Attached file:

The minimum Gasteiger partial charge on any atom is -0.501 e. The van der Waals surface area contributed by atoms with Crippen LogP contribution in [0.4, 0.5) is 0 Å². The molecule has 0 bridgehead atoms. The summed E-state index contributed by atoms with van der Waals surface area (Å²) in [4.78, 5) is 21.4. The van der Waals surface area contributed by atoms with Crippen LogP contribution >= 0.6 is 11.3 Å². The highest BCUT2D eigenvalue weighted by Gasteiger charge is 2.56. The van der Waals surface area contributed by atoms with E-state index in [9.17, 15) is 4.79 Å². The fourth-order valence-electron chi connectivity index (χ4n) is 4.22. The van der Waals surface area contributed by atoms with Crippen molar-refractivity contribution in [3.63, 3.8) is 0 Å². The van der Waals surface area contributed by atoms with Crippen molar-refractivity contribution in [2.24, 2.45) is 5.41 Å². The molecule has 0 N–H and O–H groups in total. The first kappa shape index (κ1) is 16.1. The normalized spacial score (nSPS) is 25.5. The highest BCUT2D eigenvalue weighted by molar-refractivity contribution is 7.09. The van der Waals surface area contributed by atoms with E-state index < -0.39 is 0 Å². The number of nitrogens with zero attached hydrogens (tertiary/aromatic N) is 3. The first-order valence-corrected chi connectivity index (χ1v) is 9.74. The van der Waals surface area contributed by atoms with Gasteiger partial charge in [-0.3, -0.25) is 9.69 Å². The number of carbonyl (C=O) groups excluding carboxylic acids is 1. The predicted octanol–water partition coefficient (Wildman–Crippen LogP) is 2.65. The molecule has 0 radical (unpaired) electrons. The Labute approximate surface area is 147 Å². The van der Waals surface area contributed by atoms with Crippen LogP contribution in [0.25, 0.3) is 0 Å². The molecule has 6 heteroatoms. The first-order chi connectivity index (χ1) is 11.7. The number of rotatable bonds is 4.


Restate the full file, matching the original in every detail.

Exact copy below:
The minimum Gasteiger partial charge on any atom is -0.501 e. The van der Waals surface area contributed by atoms with Crippen LogP contribution in [0.4, 0.5) is 0 Å². The molecule has 0 bridgehead atoms. The summed E-state index contributed by atoms with van der Waals surface area (Å²) in [4.78, 5) is 21.4. The van der Waals surface area contributed by atoms with Crippen LogP contribution >= 0.6 is 11.3 Å². The highest BCUT2D eigenvalue weighted by Gasteiger charge is 2.56. The van der Waals surface area contributed by atoms with E-state index in [9.17, 15) is 4.79 Å². The fourth-order valence-electron chi connectivity index (χ4n) is 4.22. The van der Waals surface area contributed by atoms with Crippen molar-refractivity contribution in [3.63, 3.8) is 0 Å². The van der Waals surface area contributed by atoms with Crippen molar-refractivity contribution in [2.24, 2.45) is 5.41 Å². The molecule has 0 N–H and O–H groups in total. The first kappa shape index (κ1) is 16.1. The normalized spacial score (nSPS) is 25.5. The highest BCUT2D eigenvalue weighted by molar-refractivity contribution is 7.09. The van der Waals surface area contributed by atoms with E-state index < -0.39 is 0 Å². The number of nitrogens with zero attached hydrogens (tertiary/aromatic N) is 3. The first-order valence-corrected chi connectivity index (χ1v) is 9.74. The van der Waals surface area contributed by atoms with Gasteiger partial charge in [-0.3, -0.25) is 9.69 Å². The number of carbonyl (C=O) groups excluding carboxylic acids is 1. The predicted octanol–water partition coefficient (Wildman–Crippen LogP) is 2.65. The molecule has 0 radical (unpaired) electrons. The Labute approximate surface area is 147 Å². The van der Waals surface area contributed by atoms with Crippen LogP contribution in [0.25, 0.3) is 0 Å². The molecule has 6 heteroatoms. The first-order chi connectivity index (χ1) is 11.7. The number of rotatable bonds is 4.